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Forecasts fail to predict seesawing sea levels

Copyright: Jocelyn Carlin / Panos

Speed read

  • Coastal areas vulnerable to risks arising from extreme changes in sea levels

  • Ecosystem-based adaptation and risk reduction urged to boost SIDS resilience

  • Partnering with local communities can help moves towards stronger resilience


[MANILA] The ongoing El Niño underscores an urgent need for better risk forecasting models to help small island developing states (SIDS) in the Pacific adapt to rapid swings in sea levels, researchers say.

“Enhanced lead time before a sea level extreme may aid Pacific Island communities in adapting to the impacts of climate change as well as shorter-term climate events such as the ongoing El Niño,” says Matthew Widlansky of the International Pacific Research Center at the University of Hawaii in Manoa and co-author of the study recently published in Science Advances (25 September).

Sea level extremes expose coastlines to risk from the increased likelihood of flooding during high water levels or the exposure of shallow reefs during low sea level events.

Studying past El Niño events shows that low sea levels in the western Pacific exposed shallow reefs to air for months of low tide cycles, causing massive coral die-offs and changing fishing habits, Widlansky tells SciDev.Net.

The current El Niño Southern Oscillation (ENSO) has resulted in sea levels up to 40 centimetres below normal levels in the tropical northwestern Pacific as seen in Pago Bay in Guam.

“Climate change adaptation does not stand alone but sits within disaster risk reduction, which in turn sits within overall sustainable development.”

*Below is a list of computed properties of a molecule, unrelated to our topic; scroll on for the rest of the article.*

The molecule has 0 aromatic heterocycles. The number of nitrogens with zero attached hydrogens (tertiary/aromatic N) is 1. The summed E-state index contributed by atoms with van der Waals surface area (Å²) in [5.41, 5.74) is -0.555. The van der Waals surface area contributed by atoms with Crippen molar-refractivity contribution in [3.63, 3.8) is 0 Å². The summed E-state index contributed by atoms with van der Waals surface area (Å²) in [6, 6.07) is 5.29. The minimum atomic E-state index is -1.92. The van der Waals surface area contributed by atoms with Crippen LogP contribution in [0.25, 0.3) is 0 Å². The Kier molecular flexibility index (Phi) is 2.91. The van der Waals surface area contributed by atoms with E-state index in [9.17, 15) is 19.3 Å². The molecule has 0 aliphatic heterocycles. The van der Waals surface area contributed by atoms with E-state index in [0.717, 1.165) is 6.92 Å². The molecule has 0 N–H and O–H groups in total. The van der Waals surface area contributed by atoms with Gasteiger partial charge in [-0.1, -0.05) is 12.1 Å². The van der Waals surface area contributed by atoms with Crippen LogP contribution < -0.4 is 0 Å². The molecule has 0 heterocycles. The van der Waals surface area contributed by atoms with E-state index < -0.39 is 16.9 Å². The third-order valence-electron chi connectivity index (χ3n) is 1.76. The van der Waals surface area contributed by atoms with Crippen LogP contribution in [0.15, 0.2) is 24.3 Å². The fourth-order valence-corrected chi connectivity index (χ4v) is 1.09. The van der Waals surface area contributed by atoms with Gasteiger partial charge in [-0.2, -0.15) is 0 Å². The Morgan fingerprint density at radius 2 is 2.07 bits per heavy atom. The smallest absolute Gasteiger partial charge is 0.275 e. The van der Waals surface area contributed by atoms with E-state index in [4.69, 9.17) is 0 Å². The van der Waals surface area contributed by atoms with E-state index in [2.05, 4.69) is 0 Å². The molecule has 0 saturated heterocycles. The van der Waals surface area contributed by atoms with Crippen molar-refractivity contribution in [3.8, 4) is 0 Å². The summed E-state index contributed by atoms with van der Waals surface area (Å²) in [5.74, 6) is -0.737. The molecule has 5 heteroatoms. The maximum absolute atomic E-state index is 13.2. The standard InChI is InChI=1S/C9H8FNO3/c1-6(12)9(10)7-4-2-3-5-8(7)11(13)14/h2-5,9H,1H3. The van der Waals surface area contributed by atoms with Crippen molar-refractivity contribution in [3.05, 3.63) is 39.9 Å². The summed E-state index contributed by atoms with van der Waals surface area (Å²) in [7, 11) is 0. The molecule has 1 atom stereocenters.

Ilan Kelman, University College London 

Similar sea level drops for Samoa were recorded during the last strong El Niño in 1998. Very low sea levels for an entire year has a six per cent increase in probability based on the study’s 125-year models for Samoa, notes Widlansky.

“The study finds that many islands in the tropical Pacific are likely to see an increase in the number of both extremes. Climate change does not mean constant gradual sea level rise, but rather more extreme variability on top of a rising trend as oceans warm and ice caps melt,” he says.

Future research can look into local-scale impacts of sea level variability, adds Widlansky. It is unknown, for instance, whether more frequent coral exposure during sea level drops will harm reef ability to grow with sea level rise, while taking into account ocean acidification and warming.

In another interview, Ilan Kelman, researcher at University College London, says there is a strong need to push for ecosystem-based adaptation and disaster risk reduction to increase the resilience of SIDS as a region. Maintaining the resilience of coral reef ecosystems can be one way of doing this.

“Climate change adaptation does not stand alone but sits within disaster risk reduction, which in turn sits within overall sustainable development,” Kelman tells SciDev.Net.

Key advantages of small island nations are strong kinship and community networks, which are crucial in addressing challenges. There is also a need to acknowledge traditional knowledge as an anchoring point to interpret the changes for the local community.

Researchers should treat the local community as partners in outlining the steps towards working for resilience, adds Kelman.

This article has been produced by SciDev.Net's South-East Asia & Pacific desk.


Science Advances doi: 10.1126/sciadv.1500560 (2015)

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